Computing the minimum-variance portfolio

This tutorial appeared originally on the COMISEF Wiki.

1 The problem

The global minimum-variance (MV) portfolio is the leftmost point of the mean–variance efficient frontier. It is found by choosing portfolio weights that minimise overall variance subject only to the constraint that the sum of the weights \(w\) is one. Formally,

\begin{equation} \min_{w}\ \ w' \Sigma w\\ w'\iota = 1 \end{equation}

where \(w\) is the vector of portfolio weights, \(\Sigma\) is the variance-covariance matrix of the assets, and \(\iota\) is an appropriately-sized vector of ones. We do not put any further constraints on the problem; short sales, in particular, are allowed here.

As an example dataset, we create artificial returns with mean zero (the default with rnorm) and volatility 5%. (This order of magnitude would be reasonable for monthly equity returns.) These returns are stored in a matrix mData.

nO <- 100L  ## number of observations
nA <- 10L   ## number of assets
mData <- array(rnorm(nO * nA, sd = 0.05), 
               dim = c(nO, nA))

2 A quadratic-programming solution

We first use the solve.QP function of package quadprog (see the references below), so we load/attach the package.

library("quadprog")

The aim will be to minimise w %*% cov(mData) %*% w, subject to the constraint that sum(w) equals one.

aMat <- array(1, dim = c(1,nA))
bVec <- 1
zeros <- array(0, dim = c(nA,1))
solQP <- solve.QP(cov(mData), zeros, t(aMat), bVec, meq = 1)
solQP$solution
[1] 0.07853404 0.12853164 0.14526751 0.09211099 0.11893845
[6] 0.15176486 0.12447023 0.02945822 0.06584904 0.06507502

The quadprod package will minimise \(\frac{1}{2} w' \Sigma w\), i.e. one-half of the portfolio variance (see ?solve.QP). Hence the returned minimum-value will be one-half of the portfolio's variance. Check:

all.equal(drop(var(mData %*% solQP$solution)),  ## the solution, evaluated at the data
          2*solQP$value)                        ## the solution's objective fun value times 2
[1] TRUE

This computation is also included as function minvar in the NMOF package.

require("NMOF")
minvar(cov(mData), wmin = -Inf, wmax = Inf)
 [1] 0.07853404 0.12853164 0.14526751 0.09211099 0.11893845
 [6] 0.15176486 0.12447023 0.02945822 0.06584904 0.06507502
attr(,"variance")
[1] 0.0002269999

Note that NMOF's minvar also returns the portfolio variance.

drop(var(mData %*% solQP$solution))
[1] 0.0002269999

3 A regression solution

The problem can also be solved as a linear regression; see Kempf and Memmel (2006). The authors show that regressing the negative excess returns of \(r_{\mathrm{n_A}} - 1\) assets on the returns of the remaining asset results in coefficients that equal the \(r_{\mathrm{n_A}} - 1\) respective portfolio weights; the remaining asset's weight is determined by the budget constraint. (Excess return here means with respect to the remaining asset.)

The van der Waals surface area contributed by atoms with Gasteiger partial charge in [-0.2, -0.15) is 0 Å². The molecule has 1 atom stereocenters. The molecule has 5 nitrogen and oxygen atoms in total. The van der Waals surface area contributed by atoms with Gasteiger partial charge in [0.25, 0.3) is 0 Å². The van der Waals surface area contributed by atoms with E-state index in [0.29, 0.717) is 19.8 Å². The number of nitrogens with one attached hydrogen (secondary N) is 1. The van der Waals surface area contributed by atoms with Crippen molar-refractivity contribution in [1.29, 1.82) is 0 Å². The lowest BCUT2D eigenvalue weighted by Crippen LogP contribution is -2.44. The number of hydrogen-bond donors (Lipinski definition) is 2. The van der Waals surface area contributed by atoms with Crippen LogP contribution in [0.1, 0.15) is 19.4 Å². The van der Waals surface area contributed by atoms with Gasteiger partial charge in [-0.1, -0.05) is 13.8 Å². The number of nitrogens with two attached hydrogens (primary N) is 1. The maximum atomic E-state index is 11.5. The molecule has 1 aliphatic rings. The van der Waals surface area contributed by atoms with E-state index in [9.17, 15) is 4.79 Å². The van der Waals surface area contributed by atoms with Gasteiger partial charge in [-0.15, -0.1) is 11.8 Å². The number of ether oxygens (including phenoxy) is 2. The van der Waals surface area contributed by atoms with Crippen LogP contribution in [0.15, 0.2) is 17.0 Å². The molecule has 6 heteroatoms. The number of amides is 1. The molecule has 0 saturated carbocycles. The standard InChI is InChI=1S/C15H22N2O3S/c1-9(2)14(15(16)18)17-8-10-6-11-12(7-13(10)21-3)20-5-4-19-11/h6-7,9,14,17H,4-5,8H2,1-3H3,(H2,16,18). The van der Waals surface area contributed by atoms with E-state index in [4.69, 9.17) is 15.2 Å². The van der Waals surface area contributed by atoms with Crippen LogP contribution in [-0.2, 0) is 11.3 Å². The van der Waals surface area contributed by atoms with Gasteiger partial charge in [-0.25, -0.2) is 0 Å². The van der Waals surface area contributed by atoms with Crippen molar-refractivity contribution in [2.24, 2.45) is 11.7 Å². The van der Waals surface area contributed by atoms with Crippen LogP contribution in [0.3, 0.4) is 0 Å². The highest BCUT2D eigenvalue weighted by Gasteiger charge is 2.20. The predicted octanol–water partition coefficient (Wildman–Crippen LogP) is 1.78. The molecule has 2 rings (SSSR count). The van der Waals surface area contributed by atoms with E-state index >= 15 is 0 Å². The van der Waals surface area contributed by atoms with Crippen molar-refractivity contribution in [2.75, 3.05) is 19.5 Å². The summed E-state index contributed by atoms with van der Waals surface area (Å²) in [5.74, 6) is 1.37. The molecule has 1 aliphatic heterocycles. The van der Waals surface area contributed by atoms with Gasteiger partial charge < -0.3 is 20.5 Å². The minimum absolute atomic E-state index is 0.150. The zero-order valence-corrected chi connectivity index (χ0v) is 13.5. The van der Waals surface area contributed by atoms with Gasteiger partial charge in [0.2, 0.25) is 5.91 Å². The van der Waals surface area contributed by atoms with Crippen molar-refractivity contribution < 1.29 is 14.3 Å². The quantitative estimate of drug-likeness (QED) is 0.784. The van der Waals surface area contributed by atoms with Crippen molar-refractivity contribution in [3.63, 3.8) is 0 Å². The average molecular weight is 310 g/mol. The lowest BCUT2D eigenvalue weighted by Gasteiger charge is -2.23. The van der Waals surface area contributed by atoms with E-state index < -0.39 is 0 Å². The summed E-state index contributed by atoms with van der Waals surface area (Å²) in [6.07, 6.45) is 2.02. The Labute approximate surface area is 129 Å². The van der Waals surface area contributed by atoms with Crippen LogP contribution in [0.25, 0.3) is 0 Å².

We run the regression

\begin{equation} r_{\mathrm{n_A}} = \alpha + w_1 (r_{\mathrm{n_A}} - r_1) + w_2 (r_{\mathrm{n_A}} - r_2) + \cdots + w_{\mathrm{n_A}-1}(r_{\mathrm{n_A}}-r_{\mathrm{n_A}-1}) + \epsilon\,, \end{equation}

in which \(r_i\) are the returns of the i-th asset, and \(\epsilon\) are the errors.

From this equation, we directly obtain the weights \(w_1\) to \(w_{\mathrm{n_A}-1}\). Since the weights need to sum to unity, we have

\begin{equation} w_{\mathrm{n_A}} = 1 - \sum_{i=1}^{\mathrm{n_A}-1} w_i\,. \end{equation}

Furthermore, the resulting portfolio's mean return will equal \(\alpha\) (the constant in the regression), and the portfolio's variance will equal the variance of the residuals.

## choose 1st asset as regressand
y <- mData[ , 1L]

## compute minus excess returns
X <- mData[ , 1L] - mData[ , 2:nA]

## run regression
solR <- lm(y ~ X)

The results should be the same as the results from quadprog:

cat("weights from qp\n")
as.vector(solQP$solution)

cat("\nweights from regression\n")
as.vector(c(1 - sum(coef(solR)[-1L]), coef(solR)[-1L]))

cat("\ncheck: variance of portfolio same as variance of residuals?\n")
all.equal(as.numeric(var(mData %*% solQP$solution)), var(solR$residuals))
weights from qp
 [1] 0.07853404 0.12853164 0.14526751 0.09211099 0.11893845
 [6] 0.15176486 0.12447023 0.02945822 0.06584904 0.06507502

weights from regression
 [1] 0.07853404 0.12853164 0.14526751 0.09211099 0.11893845
 [6] 0.15176486 0.12447023 0.02945822 0.06584904 0.06507502

check: variance of portfolio same as variance of residuals?
[1] TRUE

4 Solving a system of linear equations

The weights can also be found by solving a system of linear equations.

x <- solve(cov(mData), numeric(nA) + 1)
x <- x / sum(x) ## rescale so that sum(w) is 1
x
[1] 0.07853404 0.12853164 0.14526751 0.09211099 0.11893845
[6] 0.15176486 0.12447023 0.02945822 0.06584904 0.06507502

5 References

  • Gilli, M., Maringer, D., Schumann, E. (2011) . Numerical Methods and Optimization in Finance. Elsevier/Academic Press. http://nmof.net
  • Kempf, A. and C. Memmel (2006). Estimating the Global Minimum Variance Portfolio. Schmalenbach Business Review 58, 332-348.
  • R Development Core Team (2008). R: A Language and Environment for Statistical Computing. R Foundation for Statistical Computing. http://www.r-project.org.
  • Turlach, B.A. [S original] and A. Weingessel [R port] (2007). quadprog: Functions to solve Quadratic Programming Problems. R package version 1.4-11. available from CRAN.
return to main page...